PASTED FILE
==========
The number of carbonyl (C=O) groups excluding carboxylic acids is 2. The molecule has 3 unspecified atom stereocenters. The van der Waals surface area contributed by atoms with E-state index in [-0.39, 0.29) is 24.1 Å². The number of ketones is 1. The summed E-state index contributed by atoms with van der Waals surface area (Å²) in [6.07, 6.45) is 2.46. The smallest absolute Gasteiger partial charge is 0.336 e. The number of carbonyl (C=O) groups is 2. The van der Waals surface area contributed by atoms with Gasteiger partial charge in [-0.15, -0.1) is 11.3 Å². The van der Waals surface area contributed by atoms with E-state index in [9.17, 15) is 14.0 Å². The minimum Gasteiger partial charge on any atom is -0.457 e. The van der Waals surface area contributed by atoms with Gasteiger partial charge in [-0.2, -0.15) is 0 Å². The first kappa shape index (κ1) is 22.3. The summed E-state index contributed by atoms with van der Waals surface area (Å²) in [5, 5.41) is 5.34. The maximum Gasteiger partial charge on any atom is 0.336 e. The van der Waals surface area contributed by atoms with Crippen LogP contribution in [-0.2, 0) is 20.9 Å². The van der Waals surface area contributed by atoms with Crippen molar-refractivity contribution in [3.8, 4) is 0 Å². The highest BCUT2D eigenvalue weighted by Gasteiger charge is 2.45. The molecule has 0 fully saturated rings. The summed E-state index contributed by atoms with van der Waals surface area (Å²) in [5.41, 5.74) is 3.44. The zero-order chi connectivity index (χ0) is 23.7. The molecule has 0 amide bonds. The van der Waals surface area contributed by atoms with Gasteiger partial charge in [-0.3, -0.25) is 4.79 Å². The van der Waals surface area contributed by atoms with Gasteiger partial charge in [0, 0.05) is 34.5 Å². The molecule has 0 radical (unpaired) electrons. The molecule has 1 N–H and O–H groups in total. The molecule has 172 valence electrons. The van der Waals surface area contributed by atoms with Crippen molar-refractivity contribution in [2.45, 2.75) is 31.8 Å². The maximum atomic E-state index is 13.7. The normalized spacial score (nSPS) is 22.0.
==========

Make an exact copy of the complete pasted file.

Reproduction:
The number of carbonyl (C=O) groups excluding carboxylic acids is 2. The molecule has 3 unspecified atom stereocenters. The van der Waals surface area contributed by atoms with E-state index in [-0.39, 0.29) is 24.1 Å². The number of ketones is 1. The summed E-state index contributed by atoms with van der Waals surface area (Å²) in [6.07, 6.45) is 2.46. The smallest absolute Gasteiger partial charge is 0.336 e. The number of carbonyl (C=O) groups is 2. The van der Waals surface area contributed by atoms with Gasteiger partial charge in [-0.15, -0.1) is 11.3 Å². The van der Waals surface area contributed by atoms with E-state index in [9.17, 15) is 14.0 Å². The minimum Gasteiger partial charge on any atom is -0.457 e. The van der Waals surface area contributed by atoms with Gasteiger partial charge in [-0.2, -0.15) is 0 Å². The first kappa shape index (κ1) is 22.3. The summed E-state index contributed by atoms with van der Waals surface area (Å²) in [5, 5.41) is 5.34. The maximum Gasteiger partial charge on any atom is 0.336 e. The van der Waals surface area contributed by atoms with Crippen LogP contribution in [-0.2, 0) is 20.9 Å². The van der Waals surface area contributed by atoms with Crippen molar-refractivity contribution in [3.8, 4) is 0 Å². The highest BCUT2D eigenvalue weighted by Gasteiger charge is 2.45. The molecule has 0 fully saturated rings. The summed E-state index contributed by atoms with van der Waals surface area (Å²) in [5.41, 5.74) is 3.44. The zero-order chi connectivity index (χ0) is 23.7. The molecule has 0 amide bonds. The van der Waals surface area contributed by atoms with Gasteiger partial charge in [-0.3, -0.25) is 4.79 Å². The van der Waals surface area contributed by atoms with Gasteiger partial charge in [0, 0.05) is 34.5 Å². The molecule has 0 radical (unpaired) electrons. The molecule has 1 N–H and O–H groups in total. The molecule has 172 valence electrons. The van der Waals surface area contributed by atoms with Crippen molar-refractivity contribution in [2.45, 2.75) is 31.8 Å². The maximum atomic E-state index is 13.7. The normalized spacial score (nSPS) is 22.0.